Athletes Lawyer

Keeping You In The Game

The labor questions resurface as baseball begins again

On Behalf of | Mar 8, 2021 | Current Events |

Major League Baseball was one of the many professional sports leagues deeply impacted by COVID-19. Perhaps having it worse than most, baseball’s 2020 season began just as the global outbreak took hold. But the owners did themselves no favors with players or fans by threatening to cancel the season before finally honoring an agreed-upon deal with a sliding scale for players – about 37% pay for 60 regular-season games.

Spring training is just getting underway with pitchers and catchers reporting, and there are again calls by owners for starting the upcoming season late or shortening it. The bottom line is that owners want paying customers in the seats to offset their costs – owners claim 40% of their income is from fans attending games. Again, the Players Association argues against this, pointing out that both sides agreed last July to the current 2021 schedule with an April 1 opening day and 162 game-schedule. It wants a full schedule with full pay for the players.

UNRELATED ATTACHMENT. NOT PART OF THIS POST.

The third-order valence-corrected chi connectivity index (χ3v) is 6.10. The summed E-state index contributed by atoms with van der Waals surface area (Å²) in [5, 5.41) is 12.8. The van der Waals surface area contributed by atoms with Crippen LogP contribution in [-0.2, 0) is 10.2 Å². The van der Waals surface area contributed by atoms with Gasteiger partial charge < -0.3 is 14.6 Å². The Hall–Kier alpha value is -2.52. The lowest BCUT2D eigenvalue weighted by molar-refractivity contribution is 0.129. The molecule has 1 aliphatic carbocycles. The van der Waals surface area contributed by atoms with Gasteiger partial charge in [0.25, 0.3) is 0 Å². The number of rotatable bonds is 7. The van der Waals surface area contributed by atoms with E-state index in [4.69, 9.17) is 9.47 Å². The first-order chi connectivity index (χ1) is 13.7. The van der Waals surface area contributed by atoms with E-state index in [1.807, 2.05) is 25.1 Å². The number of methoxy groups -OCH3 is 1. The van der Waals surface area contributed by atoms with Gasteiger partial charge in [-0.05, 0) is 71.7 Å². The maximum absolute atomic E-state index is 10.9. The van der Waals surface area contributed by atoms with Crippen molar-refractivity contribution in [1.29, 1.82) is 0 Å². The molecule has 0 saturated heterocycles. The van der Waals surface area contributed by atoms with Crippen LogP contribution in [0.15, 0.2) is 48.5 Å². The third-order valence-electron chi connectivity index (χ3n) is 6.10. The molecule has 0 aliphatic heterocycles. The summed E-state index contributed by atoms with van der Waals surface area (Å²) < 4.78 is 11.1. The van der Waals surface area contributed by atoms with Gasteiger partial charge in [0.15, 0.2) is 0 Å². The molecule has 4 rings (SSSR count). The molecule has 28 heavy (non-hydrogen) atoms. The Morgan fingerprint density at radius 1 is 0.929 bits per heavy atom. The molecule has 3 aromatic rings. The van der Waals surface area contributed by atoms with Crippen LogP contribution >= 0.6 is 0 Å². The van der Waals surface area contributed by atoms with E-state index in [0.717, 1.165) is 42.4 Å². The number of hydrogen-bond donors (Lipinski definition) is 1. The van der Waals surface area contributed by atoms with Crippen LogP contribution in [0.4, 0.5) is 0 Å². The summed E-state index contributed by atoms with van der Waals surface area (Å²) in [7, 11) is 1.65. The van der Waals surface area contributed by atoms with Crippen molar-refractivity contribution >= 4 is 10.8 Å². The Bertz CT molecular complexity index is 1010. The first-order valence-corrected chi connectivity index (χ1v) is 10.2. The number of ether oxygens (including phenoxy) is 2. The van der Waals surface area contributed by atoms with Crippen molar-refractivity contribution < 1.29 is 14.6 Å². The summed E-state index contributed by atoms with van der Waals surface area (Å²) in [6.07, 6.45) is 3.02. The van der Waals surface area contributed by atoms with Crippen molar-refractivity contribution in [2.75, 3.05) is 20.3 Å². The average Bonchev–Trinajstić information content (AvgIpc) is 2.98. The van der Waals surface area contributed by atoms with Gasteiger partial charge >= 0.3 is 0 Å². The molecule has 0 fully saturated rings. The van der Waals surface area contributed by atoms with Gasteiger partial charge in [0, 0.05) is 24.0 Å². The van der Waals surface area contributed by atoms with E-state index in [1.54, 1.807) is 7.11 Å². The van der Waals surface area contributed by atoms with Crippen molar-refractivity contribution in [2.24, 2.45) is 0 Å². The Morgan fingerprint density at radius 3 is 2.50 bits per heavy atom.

New proposal for 2021

The owners proposed a new format for 2021. It included:

  • Fewer games
  • A compressed schedule
  • Universal designated hitter again like 2020
  • 14 game playoffs also like 2020
  • A November World Series

The players association rejected the proposal, ratcheting up the tension. To be fair, the Baseball Association is simply holding owners to negotiated agreements.

A standoff

This essentially puts professional baseball back into a contentious labor-management standoff for a season to be followed by the December 1 expiration of the current collective bargaining agreement. It could lead to a work stoppage in 2022. Considering the tone of the rhetoric, this may be a reality just as the world (hopefully) emerges from the pandemic.

Players’ position looks good for 2021

The NFL, NBA and NHL’s success in empty or limited capacity stadiums would seem to work in the players’ favor. Moreover, the owners are legally bound to honor the predetermined agreement for the season. So, unless there is a major COVID outbreak among players and across the country, we will have baseball in April regardless of how loudly the owners complain.